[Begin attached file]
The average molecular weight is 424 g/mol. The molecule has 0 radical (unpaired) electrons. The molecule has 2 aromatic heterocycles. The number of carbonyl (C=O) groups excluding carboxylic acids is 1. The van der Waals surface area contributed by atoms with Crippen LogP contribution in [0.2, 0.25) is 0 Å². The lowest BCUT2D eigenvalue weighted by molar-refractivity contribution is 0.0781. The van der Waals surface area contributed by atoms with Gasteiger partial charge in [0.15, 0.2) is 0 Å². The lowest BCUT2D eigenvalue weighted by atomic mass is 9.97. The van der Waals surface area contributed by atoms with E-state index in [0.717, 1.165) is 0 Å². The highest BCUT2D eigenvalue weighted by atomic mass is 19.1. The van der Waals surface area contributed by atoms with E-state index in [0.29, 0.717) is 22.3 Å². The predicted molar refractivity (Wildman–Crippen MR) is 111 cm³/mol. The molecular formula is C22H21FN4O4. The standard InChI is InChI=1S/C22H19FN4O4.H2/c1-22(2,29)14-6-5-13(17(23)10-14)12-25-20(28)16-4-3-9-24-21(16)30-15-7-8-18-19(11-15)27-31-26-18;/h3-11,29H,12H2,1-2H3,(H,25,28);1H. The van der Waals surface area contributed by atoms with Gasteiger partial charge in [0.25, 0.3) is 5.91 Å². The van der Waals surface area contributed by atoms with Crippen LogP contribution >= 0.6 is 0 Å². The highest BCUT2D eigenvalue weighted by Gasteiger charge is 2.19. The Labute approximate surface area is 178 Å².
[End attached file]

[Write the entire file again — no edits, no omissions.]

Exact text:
The average molecular weight is 424 g/mol. The molecule has 0 radical (unpaired) electrons. The molecule has 2 aromatic heterocycles. The number of carbonyl (C=O) groups excluding carboxylic acids is 1. The van der Waals surface area contributed by atoms with Crippen LogP contribution in [0.2, 0.25) is 0 Å². The lowest BCUT2D eigenvalue weighted by molar-refractivity contribution is 0.0781. The van der Waals surface area contributed by atoms with Gasteiger partial charge in [0.15, 0.2) is 0 Å². The lowest BCUT2D eigenvalue weighted by atomic mass is 9.97. The van der Waals surface area contributed by atoms with E-state index in [0.717, 1.165) is 0 Å². The highest BCUT2D eigenvalue weighted by atomic mass is 19.1. The van der Waals surface area contributed by atoms with E-state index in [0.29, 0.717) is 22.3 Å². The predicted molar refractivity (Wildman–Crippen MR) is 111 cm³/mol. The molecular formula is C22H21FN4O4. The standard InChI is InChI=1S/C22H19FN4O4.H2/c1-22(2,29)14-6-5-13(17(23)10-14)12-25-20(28)16-4-3-9-24-21(16)30-15-7-8-18-19(11-15)27-31-26-18;/h3-11,29H,12H2,1-2H3,(H,25,28);1H. The van der Waals surface area contributed by atoms with Gasteiger partial charge in [0.25, 0.3) is 5.91 Å². The van der Waals surface area contributed by atoms with Crippen LogP contribution >= 0.6 is 0 Å². The highest BCUT2D eigenvalue weighted by Gasteiger charge is 2.19. The Labute approximate surface area is 178 Å².